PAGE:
As the shadows encroached on the increasingly dimly lit Peffermill Playing Fields and the first-choice All Blacks went about their work, thoughts drifted to what to expect at Murrayfield.

Edinburgh's fast fading mid-afternoon sun and typically brisk climate brought an equally chilling proposition; locals could be in for a fright this weekend.

Edinburgh is a stunning city steeped in history. From the old town to ghost tours, character springs from every alleyway. It is home to an ancient University (1583); captivating castle on the resplendent Royal Mile and the inspiration behind J.K. Rowling's Harry Potter.

When it comes to the All Blacks, though, history is not so littered with highlights. Thirty games in 112 years, and two draws (1964 and 1983) is the closest Scotland have come.

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You won't hear the All Blacks say as much - they genuinely respect all opponents - but another comfortable win is surely expected.

Scotland defeated Australia away from home in June but, in a much better gauge of their current state with 13 players missing through injury, surrendered a 22-point lead as Samoa finished within six here last weekend, the visitors scoring three soft tries from close range in a match where defence seemed optional.

Three years ago, the last time they ventured here, the All Blacks struggled to pull away, eventually emerging 24-16. That day James Parsons, Jeremy Thrush, Dominic Bird, Colin Slade (on the wing) and Richie McCaw (at blindside) all started.

Circumstances are very different this time around. This week, there is no experimentation. This, with the possible exception of Vaea Fifita at blindside and Liam Squire held back on the bench, is the All Blacks' strongest available side.

"Last time we rolled the dice a bit but we had a far more experienced group to be able to roll the dice," All Blacks coach Steve Hansen said. "This time we rolled the dice last Tuesday so we didn't have to roll it twice."

No team is ever in prefect shape. The All Blacks have eight front-liners at home, with Dane Coles joining that extended group last week. Captain Kieran Read carries a hip flexor issue; Luke Romano is battered and Fifita covers lock with Patrick Tuipulotu to front the judiciary for his hit that knocked out French No 8 Marco Tauleigne in Lyon mid-week.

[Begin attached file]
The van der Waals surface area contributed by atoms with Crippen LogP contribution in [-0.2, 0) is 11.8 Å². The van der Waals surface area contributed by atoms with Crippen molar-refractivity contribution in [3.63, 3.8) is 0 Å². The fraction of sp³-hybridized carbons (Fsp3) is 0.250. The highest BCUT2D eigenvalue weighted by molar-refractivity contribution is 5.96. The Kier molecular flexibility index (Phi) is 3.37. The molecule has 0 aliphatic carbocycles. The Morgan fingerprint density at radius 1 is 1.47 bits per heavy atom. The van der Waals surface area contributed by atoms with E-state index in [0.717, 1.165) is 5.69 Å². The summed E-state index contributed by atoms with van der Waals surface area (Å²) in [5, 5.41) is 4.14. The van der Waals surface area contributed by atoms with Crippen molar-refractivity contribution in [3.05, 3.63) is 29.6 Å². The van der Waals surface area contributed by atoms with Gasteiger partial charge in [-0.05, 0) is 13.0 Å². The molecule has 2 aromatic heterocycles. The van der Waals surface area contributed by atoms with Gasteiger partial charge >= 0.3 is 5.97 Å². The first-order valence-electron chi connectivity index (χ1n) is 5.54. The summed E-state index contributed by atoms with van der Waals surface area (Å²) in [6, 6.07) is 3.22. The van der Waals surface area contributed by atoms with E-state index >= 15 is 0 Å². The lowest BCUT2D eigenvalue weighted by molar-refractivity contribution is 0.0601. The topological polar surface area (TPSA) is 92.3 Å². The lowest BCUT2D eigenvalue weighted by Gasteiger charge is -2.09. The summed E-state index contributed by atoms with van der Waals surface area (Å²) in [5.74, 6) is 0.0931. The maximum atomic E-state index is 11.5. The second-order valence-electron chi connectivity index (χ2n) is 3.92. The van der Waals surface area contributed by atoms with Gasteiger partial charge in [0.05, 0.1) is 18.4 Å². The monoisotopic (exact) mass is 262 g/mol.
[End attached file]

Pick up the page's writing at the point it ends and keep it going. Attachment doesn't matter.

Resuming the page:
Three from the bench also feature in their third match in seven days.

But after several months of inconsistency - brilliance mixed with frustrating discipline in particular - and careful rotation to ensure key personnel are fresh for this time of year, this top team must soon click. The bad news for Scotland is that could come this week.

Timing appears right.

Vern Cotter drastically improved the Scots, and Gregor Townsend may pick up where the Kiwi left off. But the expansive style they are adopting under his guidance, while pleasing to watch, may play into the All Blacks' hands.

Classy fullback Stuart Hogg, who leads an all-Glasgow backline, presents danger. First five-eighth Finn Russell is a talent, too, but this is not Scotland's best team. On paper at least, it does not appear a fair fight.

The other dynamic is the All Blacks' internal competition. The vast majority of Hansen's incumbents remain secure but his second-stringers served a hurry up with their performance against a spirited French XV in Lyon. Their patience on attack at times was notable. Other elements delivered a few examples too.

Hunger that stems from pressure to perform only strengthens the quest for continued improvement.

"You don't have to say anything the stats have put enough heat on the boys," Hansen said. "The older guys understand the other team has set the standard defensively and there's a little bit of a challenge on there and it's only going to get better. Bring 10 more back from injury and various other things and you've got a pretty good squad of 50 odd players. That bodes well for the future."

Edinburgh's low-lying sun will be well set by the time 5.15pm kickoff rolls around. If the All Blacks front as they should and keep the foot on the throat for once, this test could also prove a blackout.

All Blacks:

Damian McKenzie, Waisake Naholo, Ryan Crotty, Sonny Bill Williams, Beauden Barrett, Rieko Ioane, Beauden Barrett, Aaron Smith, Kieran Read, Sam Cane, Vaea Fifita, Sam Whitelock, Luke Romano, Nepo Laulala, Codie Taylor, Kane Hames

Reserves: Nathan Harris, Wyatt Crockett, Ofa Tu'ungafasi, Liam Squire, Matt Todd, TJ Perenara, Lima Sopoaga, Anton Lienert-Brown

Scotland:

Stuart Hogg, Tommy Seymour, Huw Jones, Alex Dunbar, Lee Jones, Finn Russell, Ali Price, Darryl Marfo, Stuart McInally, Zander Fagerson, Ben Toolis, Jonny Gray, John Barclay (c), Hamish Watson, Cornell du Preez

Reserves: George Turner, Jamie Bhatti, Simon Berghan, Grant Gilchrist, Luke Hamilton, Henry Pyrgos, Pete Horne, Byron McGuigan